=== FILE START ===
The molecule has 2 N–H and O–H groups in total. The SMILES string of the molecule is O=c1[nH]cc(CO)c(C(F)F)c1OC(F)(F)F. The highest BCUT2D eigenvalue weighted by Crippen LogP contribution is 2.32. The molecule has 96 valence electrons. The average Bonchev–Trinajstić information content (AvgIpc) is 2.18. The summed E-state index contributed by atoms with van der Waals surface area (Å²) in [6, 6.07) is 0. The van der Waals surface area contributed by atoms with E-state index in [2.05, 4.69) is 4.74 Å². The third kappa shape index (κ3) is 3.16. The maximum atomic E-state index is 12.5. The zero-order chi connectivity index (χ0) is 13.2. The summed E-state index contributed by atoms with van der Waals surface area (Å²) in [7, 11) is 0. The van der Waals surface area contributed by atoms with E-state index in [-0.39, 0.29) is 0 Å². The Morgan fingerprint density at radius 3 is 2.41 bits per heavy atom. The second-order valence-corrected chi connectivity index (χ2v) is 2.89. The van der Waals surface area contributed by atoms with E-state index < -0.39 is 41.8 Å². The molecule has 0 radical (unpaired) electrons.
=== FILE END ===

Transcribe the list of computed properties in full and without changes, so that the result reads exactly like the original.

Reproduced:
The molecule has 2 N–H and O–H groups in total. The SMILES string of the molecule is O=c1[nH]cc(CO)c(C(F)F)c1OC(F)(F)F. The highest BCUT2D eigenvalue weighted by Crippen LogP contribution is 2.32. The molecule has 96 valence electrons. The average Bonchev–Trinajstić information content (AvgIpc) is 2.18. The summed E-state index contributed by atoms with van der Waals surface area (Å²) in [6, 6.07) is 0. The van der Waals surface area contributed by atoms with E-state index in [2.05, 4.69) is 4.74 Å². The third kappa shape index (κ3) is 3.16. The maximum atomic E-state index is 12.5. The zero-order chi connectivity index (χ0) is 13.2. The summed E-state index contributed by atoms with van der Waals surface area (Å²) in [7, 11) is 0. The van der Waals surface area contributed by atoms with E-state index in [-0.39, 0.29) is 0 Å². The Morgan fingerprint density at radius 3 is 2.41 bits per heavy atom. The second-order valence-corrected chi connectivity index (χ2v) is 2.89. The van der Waals surface area contributed by atoms with E-state index < -0.39 is 41.8 Å². The molecule has 0 radical (unpaired) electrons.